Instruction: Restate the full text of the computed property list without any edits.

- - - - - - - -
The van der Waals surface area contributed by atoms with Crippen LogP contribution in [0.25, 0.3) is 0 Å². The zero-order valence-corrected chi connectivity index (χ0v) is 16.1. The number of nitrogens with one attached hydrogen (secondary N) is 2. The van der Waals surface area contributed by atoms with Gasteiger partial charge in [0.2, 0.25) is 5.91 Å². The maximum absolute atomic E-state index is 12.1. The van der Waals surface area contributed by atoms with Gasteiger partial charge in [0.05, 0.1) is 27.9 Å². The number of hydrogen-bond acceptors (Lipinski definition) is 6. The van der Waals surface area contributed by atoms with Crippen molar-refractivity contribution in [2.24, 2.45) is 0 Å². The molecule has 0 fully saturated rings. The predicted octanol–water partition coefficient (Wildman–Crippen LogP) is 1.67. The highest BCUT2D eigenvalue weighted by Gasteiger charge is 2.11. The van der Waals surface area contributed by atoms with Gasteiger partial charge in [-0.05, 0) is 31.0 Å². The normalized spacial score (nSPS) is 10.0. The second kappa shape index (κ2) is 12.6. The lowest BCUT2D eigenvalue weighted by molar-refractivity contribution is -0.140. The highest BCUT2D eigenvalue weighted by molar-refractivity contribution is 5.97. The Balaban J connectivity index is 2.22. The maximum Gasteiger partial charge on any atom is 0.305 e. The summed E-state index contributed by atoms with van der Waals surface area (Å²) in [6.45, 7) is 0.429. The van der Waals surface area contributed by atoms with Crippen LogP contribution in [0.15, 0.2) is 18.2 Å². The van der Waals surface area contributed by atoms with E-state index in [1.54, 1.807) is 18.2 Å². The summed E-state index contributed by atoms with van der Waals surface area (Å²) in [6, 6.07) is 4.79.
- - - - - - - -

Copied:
The van der Waals surface area contributed by atoms with Crippen LogP contribution in [0.25, 0.3) is 0 Å². The zero-order valence-corrected chi connectivity index (χ0v) is 16.1. The number of nitrogens with one attached hydrogen (secondary N) is 2. The van der Waals surface area contributed by atoms with Gasteiger partial charge in [0.2, 0.25) is 5.91 Å². The maximum absolute atomic E-state index is 12.1. The van der Waals surface area contributed by atoms with Gasteiger partial charge in [0.05, 0.1) is 27.9 Å². The number of hydrogen-bond acceptors (Lipinski definition) is 6. The van der Waals surface area contributed by atoms with Crippen molar-refractivity contribution in [2.24, 2.45) is 0 Å². The molecule has 0 fully saturated rings. The predicted octanol–water partition coefficient (Wildman–Crippen LogP) is 1.67. The highest BCUT2D eigenvalue weighted by Gasteiger charge is 2.11. The van der Waals surface area contributed by atoms with Gasteiger partial charge in [-0.05, 0) is 31.0 Å². The normalized spacial score (nSPS) is 10.0. The second kappa shape index (κ2) is 12.6. The lowest BCUT2D eigenvalue weighted by molar-refractivity contribution is -0.140. The highest BCUT2D eigenvalue weighted by molar-refractivity contribution is 5.97. The Balaban J connectivity index is 2.22. The maximum Gasteiger partial charge on any atom is 0.305 e. The summed E-state index contributed by atoms with van der Waals surface area (Å²) in [6.45, 7) is 0.429. The van der Waals surface area contributed by atoms with Crippen LogP contribution in [0.15, 0.2) is 18.2 Å². The van der Waals surface area contributed by atoms with E-state index in [1.54, 1.807) is 18.2 Å². The summed E-state index contributed by atoms with van der Waals surface area (Å²) in [6, 6.07) is 4.79.